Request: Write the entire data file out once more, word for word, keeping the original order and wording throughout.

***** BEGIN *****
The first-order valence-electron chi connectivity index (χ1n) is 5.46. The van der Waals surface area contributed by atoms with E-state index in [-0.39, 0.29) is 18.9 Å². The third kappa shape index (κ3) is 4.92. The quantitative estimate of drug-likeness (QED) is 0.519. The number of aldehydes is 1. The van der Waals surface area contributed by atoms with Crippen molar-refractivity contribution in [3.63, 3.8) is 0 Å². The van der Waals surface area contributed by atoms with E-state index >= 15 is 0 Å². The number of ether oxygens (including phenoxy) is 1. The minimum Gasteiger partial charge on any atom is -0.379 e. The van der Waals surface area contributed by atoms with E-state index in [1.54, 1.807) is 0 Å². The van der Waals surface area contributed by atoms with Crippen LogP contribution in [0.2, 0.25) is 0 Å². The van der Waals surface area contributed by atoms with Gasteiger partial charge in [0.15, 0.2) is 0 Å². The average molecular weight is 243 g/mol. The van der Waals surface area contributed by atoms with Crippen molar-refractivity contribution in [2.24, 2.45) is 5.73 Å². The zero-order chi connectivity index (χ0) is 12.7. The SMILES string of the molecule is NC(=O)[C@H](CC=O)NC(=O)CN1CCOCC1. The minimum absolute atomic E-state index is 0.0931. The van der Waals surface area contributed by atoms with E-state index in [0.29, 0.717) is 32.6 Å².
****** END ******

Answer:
The first-order valence-electron chi connectivity index (χ1n) is 5.46. The van der Waals surface area contributed by atoms with E-state index in [-0.39, 0.29) is 18.9 Å². The third kappa shape index (κ3) is 4.92. The quantitative estimate of drug-likeness (QED) is 0.519. The number of aldehydes is 1. The van der Waals surface area contributed by atoms with Crippen molar-refractivity contribution in [3.63, 3.8) is 0 Å². The van der Waals surface area contributed by atoms with E-state index >= 15 is 0 Å². The number of ether oxygens (including phenoxy) is 1. The minimum Gasteiger partial charge on any atom is -0.379 e. The van der Waals surface area contributed by atoms with E-state index in [1.54, 1.807) is 0 Å². The van der Waals surface area contributed by atoms with Crippen LogP contribution in [0.2, 0.25) is 0 Å². The van der Waals surface area contributed by atoms with Gasteiger partial charge in [0.15, 0.2) is 0 Å². The average molecular weight is 243 g/mol. The van der Waals surface area contributed by atoms with Crippen molar-refractivity contribution in [2.24, 2.45) is 5.73 Å². The zero-order chi connectivity index (χ0) is 12.7. The SMILES string of the molecule is NC(=O)[C@H](CC=O)NC(=O)CN1CCOCC1. The minimum absolute atomic E-state index is 0.0931. The van der Waals surface area contributed by atoms with E-state index in [0.29, 0.717) is 32.6 Å².